JON STEWART: Alright, Rob. Considering the reception that Bolton is getting [at the U.N.], the hostility there, is the president concerned that he is perhaps sending the wrong message, by doing this to the world community?
ROB CORDDRY: Indeed, Jon, that’s exactly the kind of issue that would concern him, along with his deteriorating relationship with his own Congress, that is, if he gave a f–k, which Jon … which he doesn’t. Jon?
STEWART: I’m sorry, did you just say …
CORDDRY: Yeah, yeah, give a … yeah, I’m sorry, that uh, that was probably a little harsh. I didn’t have to put it like that. What I meant to say was the president doesn’t give two s—s.
STEWART: Rob, I find it very hard to believe that the president of the United States doesn’t care what his critics have to say.
CORDDRY: Really? Uh, well, consider this: Iraq is falling apart, North Korea is about to get the bomb, and he’s visiting his Crawford ranch for the 50th time. And in his mind, not only shouldn’t he be criticized for that, he can’t believe how much time he’s had to spend at the White House. You see, the president has a logic system that works for him. Here’s an example: You know Rafael Palmeiro?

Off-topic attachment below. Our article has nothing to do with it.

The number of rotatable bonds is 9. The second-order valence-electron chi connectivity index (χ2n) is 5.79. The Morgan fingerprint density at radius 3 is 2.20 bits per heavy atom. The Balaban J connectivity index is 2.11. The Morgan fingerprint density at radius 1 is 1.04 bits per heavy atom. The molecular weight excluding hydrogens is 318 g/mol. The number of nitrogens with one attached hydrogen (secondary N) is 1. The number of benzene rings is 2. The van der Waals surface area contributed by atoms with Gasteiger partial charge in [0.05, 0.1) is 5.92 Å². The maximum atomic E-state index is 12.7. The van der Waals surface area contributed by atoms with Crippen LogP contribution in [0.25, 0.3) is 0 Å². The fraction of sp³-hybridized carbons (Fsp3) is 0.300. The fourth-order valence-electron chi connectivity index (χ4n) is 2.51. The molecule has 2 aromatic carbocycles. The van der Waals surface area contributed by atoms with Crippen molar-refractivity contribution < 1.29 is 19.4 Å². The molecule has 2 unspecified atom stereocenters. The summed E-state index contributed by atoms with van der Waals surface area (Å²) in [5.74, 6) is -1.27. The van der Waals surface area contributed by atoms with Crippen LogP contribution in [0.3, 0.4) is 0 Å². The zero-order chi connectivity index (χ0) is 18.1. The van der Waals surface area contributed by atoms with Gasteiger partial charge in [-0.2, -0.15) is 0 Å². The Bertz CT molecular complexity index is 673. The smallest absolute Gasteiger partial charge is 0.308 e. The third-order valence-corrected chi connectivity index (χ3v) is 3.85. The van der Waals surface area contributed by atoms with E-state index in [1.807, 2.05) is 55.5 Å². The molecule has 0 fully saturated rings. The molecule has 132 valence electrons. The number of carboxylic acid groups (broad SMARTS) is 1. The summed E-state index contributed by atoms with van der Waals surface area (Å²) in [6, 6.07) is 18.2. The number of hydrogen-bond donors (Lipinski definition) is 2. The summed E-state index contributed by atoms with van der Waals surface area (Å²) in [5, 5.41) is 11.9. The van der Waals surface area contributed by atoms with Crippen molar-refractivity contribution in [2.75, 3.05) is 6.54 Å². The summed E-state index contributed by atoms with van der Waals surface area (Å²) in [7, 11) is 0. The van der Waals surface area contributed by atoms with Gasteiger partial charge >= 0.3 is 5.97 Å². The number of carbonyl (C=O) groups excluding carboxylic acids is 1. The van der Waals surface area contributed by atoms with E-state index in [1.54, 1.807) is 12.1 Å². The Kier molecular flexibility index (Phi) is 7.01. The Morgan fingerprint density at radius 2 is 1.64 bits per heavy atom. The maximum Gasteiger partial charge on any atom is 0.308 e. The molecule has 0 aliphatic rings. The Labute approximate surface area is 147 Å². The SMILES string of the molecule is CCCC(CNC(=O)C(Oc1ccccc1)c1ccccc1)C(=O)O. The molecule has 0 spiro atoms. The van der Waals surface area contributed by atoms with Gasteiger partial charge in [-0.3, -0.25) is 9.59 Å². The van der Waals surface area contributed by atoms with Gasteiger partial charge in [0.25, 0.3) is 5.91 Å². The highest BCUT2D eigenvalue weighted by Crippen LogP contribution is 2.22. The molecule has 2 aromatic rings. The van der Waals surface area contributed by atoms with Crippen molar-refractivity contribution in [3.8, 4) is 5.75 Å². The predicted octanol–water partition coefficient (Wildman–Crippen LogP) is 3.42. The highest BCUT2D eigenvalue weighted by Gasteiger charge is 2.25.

STEWART: Yes, uh, the baseball player who was suspended for taking steroids, after he testified in Congress that he had never taken steroids.
CORDDRY: Right. Now you or I might look at Palmeiro’s positive drug test and say, “Wow, Rafael Palmeiro is a steroid user.” The president looks at that and says to reporters yesterday, “Palmeiro’s the kind of person that’s going to stand up and say he didn’t use steroids, and I believe him.” Or, to paraphrase (putting hands over ears): “LALALALALA.”